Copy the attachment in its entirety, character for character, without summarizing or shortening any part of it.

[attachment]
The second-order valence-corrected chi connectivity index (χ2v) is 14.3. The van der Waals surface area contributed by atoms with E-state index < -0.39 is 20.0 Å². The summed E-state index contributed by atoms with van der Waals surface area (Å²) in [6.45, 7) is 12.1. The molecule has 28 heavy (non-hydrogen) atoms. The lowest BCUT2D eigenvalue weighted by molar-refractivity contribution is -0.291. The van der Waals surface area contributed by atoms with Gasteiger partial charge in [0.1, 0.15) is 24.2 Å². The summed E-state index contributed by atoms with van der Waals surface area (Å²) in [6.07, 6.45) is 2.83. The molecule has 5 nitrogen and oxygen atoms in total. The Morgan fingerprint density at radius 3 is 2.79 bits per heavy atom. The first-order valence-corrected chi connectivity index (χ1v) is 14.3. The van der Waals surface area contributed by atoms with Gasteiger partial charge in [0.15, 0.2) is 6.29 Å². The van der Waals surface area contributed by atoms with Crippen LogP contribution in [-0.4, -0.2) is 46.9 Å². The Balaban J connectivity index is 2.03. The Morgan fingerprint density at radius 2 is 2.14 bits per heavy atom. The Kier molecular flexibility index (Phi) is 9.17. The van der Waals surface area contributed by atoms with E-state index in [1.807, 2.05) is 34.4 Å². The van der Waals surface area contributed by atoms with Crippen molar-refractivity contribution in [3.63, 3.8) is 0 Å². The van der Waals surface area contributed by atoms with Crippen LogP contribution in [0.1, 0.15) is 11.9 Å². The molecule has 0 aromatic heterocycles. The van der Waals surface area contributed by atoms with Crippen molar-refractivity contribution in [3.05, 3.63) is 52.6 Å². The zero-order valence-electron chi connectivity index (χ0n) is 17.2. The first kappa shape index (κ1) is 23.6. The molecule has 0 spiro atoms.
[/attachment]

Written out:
The second-order valence-corrected chi connectivity index (χ2v) is 14.3. The van der Waals surface area contributed by atoms with E-state index < -0.39 is 20.0 Å². The summed E-state index contributed by atoms with van der Waals surface area (Å²) in [6.45, 7) is 12.1. The molecule has 28 heavy (non-hydrogen) atoms. The lowest BCUT2D eigenvalue weighted by molar-refractivity contribution is -0.291. The van der Waals surface area contributed by atoms with Gasteiger partial charge in [0.1, 0.15) is 24.2 Å². The summed E-state index contributed by atoms with van der Waals surface area (Å²) in [6.07, 6.45) is 2.83. The molecule has 5 nitrogen and oxygen atoms in total. The Morgan fingerprint density at radius 3 is 2.79 bits per heavy atom. The first-order valence-corrected chi connectivity index (χ1v) is 14.3. The van der Waals surface area contributed by atoms with Gasteiger partial charge in [0.15, 0.2) is 6.29 Å². The van der Waals surface area contributed by atoms with Crippen LogP contribution in [-0.4, -0.2) is 46.9 Å². The Balaban J connectivity index is 2.03. The Morgan fingerprint density at radius 2 is 2.14 bits per heavy atom. The Kier molecular flexibility index (Phi) is 9.17. The van der Waals surface area contributed by atoms with E-state index in [1.807, 2.05) is 34.4 Å². The van der Waals surface area contributed by atoms with Crippen molar-refractivity contribution in [3.63, 3.8) is 0 Å². The van der Waals surface area contributed by atoms with Crippen LogP contribution in [0.1, 0.15) is 11.9 Å². The molecule has 0 aromatic heterocycles. The van der Waals surface area contributed by atoms with Crippen molar-refractivity contribution in [3.05, 3.63) is 52.6 Å². The zero-order valence-electron chi connectivity index (χ0n) is 17.2. The first kappa shape index (κ1) is 23.6. The molecule has 0 spiro atoms.